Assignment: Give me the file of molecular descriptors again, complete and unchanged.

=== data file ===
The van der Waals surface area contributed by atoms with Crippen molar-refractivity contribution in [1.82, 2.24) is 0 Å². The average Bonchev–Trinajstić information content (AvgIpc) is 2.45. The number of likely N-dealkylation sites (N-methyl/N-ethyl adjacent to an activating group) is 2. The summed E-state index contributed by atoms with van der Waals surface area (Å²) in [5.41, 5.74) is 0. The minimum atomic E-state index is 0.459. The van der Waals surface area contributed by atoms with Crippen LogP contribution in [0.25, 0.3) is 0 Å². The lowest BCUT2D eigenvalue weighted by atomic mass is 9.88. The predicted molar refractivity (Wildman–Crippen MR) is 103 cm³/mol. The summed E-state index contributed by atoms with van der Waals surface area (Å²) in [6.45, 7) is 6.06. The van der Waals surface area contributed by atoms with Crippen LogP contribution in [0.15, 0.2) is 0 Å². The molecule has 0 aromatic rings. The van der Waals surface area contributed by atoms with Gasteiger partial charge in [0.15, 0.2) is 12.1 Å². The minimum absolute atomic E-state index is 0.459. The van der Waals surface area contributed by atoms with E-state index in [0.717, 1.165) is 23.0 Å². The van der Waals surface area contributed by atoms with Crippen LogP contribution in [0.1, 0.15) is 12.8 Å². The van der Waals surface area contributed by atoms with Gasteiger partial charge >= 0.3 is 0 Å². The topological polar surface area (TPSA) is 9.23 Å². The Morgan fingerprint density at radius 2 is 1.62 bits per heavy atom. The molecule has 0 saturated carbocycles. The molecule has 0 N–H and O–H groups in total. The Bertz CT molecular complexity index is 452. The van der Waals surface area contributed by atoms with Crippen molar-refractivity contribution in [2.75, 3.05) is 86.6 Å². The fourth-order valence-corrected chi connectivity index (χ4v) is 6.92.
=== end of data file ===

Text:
The van der Waals surface area contributed by atoms with Crippen molar-refractivity contribution in [1.82, 2.24) is 0 Å². The average Bonchev–Trinajstić information content (AvgIpc) is 2.45. The number of likely N-dealkylation sites (N-methyl/N-ethyl adjacent to an activating group) is 2. The summed E-state index contributed by atoms with van der Waals surface area (Å²) in [5.41, 5.74) is 0. The minimum atomic E-state index is 0.459. The van der Waals surface area contributed by atoms with Crippen LogP contribution in [0.25, 0.3) is 0 Å². The lowest BCUT2D eigenvalue weighted by atomic mass is 9.88. The predicted molar refractivity (Wildman–Crippen MR) is 103 cm³/mol. The summed E-state index contributed by atoms with van der Waals surface area (Å²) in [6.45, 7) is 6.06. The van der Waals surface area contributed by atoms with Crippen LogP contribution in [0.15, 0.2) is 0 Å². The molecule has 0 aromatic rings. The van der Waals surface area contributed by atoms with Gasteiger partial charge in [0.15, 0.2) is 12.1 Å². The minimum absolute atomic E-state index is 0.459. The van der Waals surface area contributed by atoms with E-state index in [0.717, 1.165) is 23.0 Å². The van der Waals surface area contributed by atoms with Crippen LogP contribution in [0.1, 0.15) is 12.8 Å². The van der Waals surface area contributed by atoms with Gasteiger partial charge >= 0.3 is 0 Å². The topological polar surface area (TPSA) is 9.23 Å². The Morgan fingerprint density at radius 2 is 1.62 bits per heavy atom. The molecule has 0 saturated carbocycles. The molecule has 0 N–H and O–H groups in total. The Bertz CT molecular complexity index is 452. The van der Waals surface area contributed by atoms with Crippen molar-refractivity contribution in [2.75, 3.05) is 86.6 Å². The fourth-order valence-corrected chi connectivity index (χ4v) is 6.92.